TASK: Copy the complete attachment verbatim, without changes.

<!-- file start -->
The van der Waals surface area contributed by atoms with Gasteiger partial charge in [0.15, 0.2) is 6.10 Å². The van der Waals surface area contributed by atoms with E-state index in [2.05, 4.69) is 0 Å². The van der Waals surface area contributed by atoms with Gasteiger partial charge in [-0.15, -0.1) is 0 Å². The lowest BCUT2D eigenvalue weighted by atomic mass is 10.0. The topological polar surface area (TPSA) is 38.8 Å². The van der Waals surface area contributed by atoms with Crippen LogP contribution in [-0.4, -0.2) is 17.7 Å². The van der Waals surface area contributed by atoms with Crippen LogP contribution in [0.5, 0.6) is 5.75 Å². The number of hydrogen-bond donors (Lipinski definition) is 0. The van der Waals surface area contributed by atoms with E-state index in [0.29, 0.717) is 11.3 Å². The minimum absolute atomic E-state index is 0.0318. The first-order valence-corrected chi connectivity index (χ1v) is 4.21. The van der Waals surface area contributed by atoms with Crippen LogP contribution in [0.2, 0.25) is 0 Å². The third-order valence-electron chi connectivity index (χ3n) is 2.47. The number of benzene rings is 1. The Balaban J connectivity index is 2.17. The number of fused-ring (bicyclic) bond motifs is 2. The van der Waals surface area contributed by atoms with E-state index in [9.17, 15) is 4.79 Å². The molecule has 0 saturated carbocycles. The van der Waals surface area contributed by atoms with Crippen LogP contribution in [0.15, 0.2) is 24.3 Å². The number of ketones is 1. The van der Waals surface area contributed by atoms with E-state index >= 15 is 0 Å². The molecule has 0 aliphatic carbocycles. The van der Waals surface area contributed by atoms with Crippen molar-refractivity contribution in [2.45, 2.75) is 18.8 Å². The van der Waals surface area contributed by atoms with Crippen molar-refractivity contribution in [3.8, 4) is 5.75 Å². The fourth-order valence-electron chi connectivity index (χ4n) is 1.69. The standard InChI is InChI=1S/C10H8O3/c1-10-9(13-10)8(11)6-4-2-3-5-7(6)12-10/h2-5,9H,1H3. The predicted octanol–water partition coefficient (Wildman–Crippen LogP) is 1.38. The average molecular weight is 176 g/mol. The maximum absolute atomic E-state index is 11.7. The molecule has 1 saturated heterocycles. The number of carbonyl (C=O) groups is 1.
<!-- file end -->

The van der Waals surface area contributed by atoms with Gasteiger partial charge in [0.15, 0.2) is 6.10 Å². The van der Waals surface area contributed by atoms with E-state index in [2.05, 4.69) is 0 Å². The van der Waals surface area contributed by atoms with Gasteiger partial charge in [-0.15, -0.1) is 0 Å². The lowest BCUT2D eigenvalue weighted by atomic mass is 10.0. The topological polar surface area (TPSA) is 38.8 Å². The van der Waals surface area contributed by atoms with Crippen LogP contribution in [-0.4, -0.2) is 17.7 Å². The van der Waals surface area contributed by atoms with Crippen LogP contribution in [0.5, 0.6) is 5.75 Å². The number of hydrogen-bond donors (Lipinski definition) is 0. The van der Waals surface area contributed by atoms with E-state index in [0.29, 0.717) is 11.3 Å². The minimum absolute atomic E-state index is 0.0318. The first-order valence-corrected chi connectivity index (χ1v) is 4.21. The van der Waals surface area contributed by atoms with Crippen LogP contribution in [0.2, 0.25) is 0 Å². The third-order valence-electron chi connectivity index (χ3n) is 2.47. The number of benzene rings is 1. The Balaban J connectivity index is 2.17. The number of fused-ring (bicyclic) bond motifs is 2. The van der Waals surface area contributed by atoms with E-state index in [9.17, 15) is 4.79 Å². The molecule has 0 saturated carbocycles. The van der Waals surface area contributed by atoms with Crippen LogP contribution in [0.15, 0.2) is 24.3 Å². The number of ketones is 1. The van der Waals surface area contributed by atoms with E-state index >= 15 is 0 Å². The molecule has 0 aliphatic carbocycles. The van der Waals surface area contributed by atoms with Crippen molar-refractivity contribution in [2.45, 2.75) is 18.8 Å². The van der Waals surface area contributed by atoms with Crippen molar-refractivity contribution in [3.8, 4) is 5.75 Å². The fourth-order valence-electron chi connectivity index (χ4n) is 1.69. The standard InChI is InChI=1S/C10H8O3/c1-10-9(13-10)8(11)6-4-2-3-5-7(6)12-10/h2-5,9H,1H3. The predicted octanol–water partition coefficient (Wildman–Crippen LogP) is 1.38. The average molecular weight is 176 g/mol. The maximum absolute atomic E-state index is 11.7. The molecule has 1 saturated heterocycles. The number of carbonyl (C=O) groups is 1.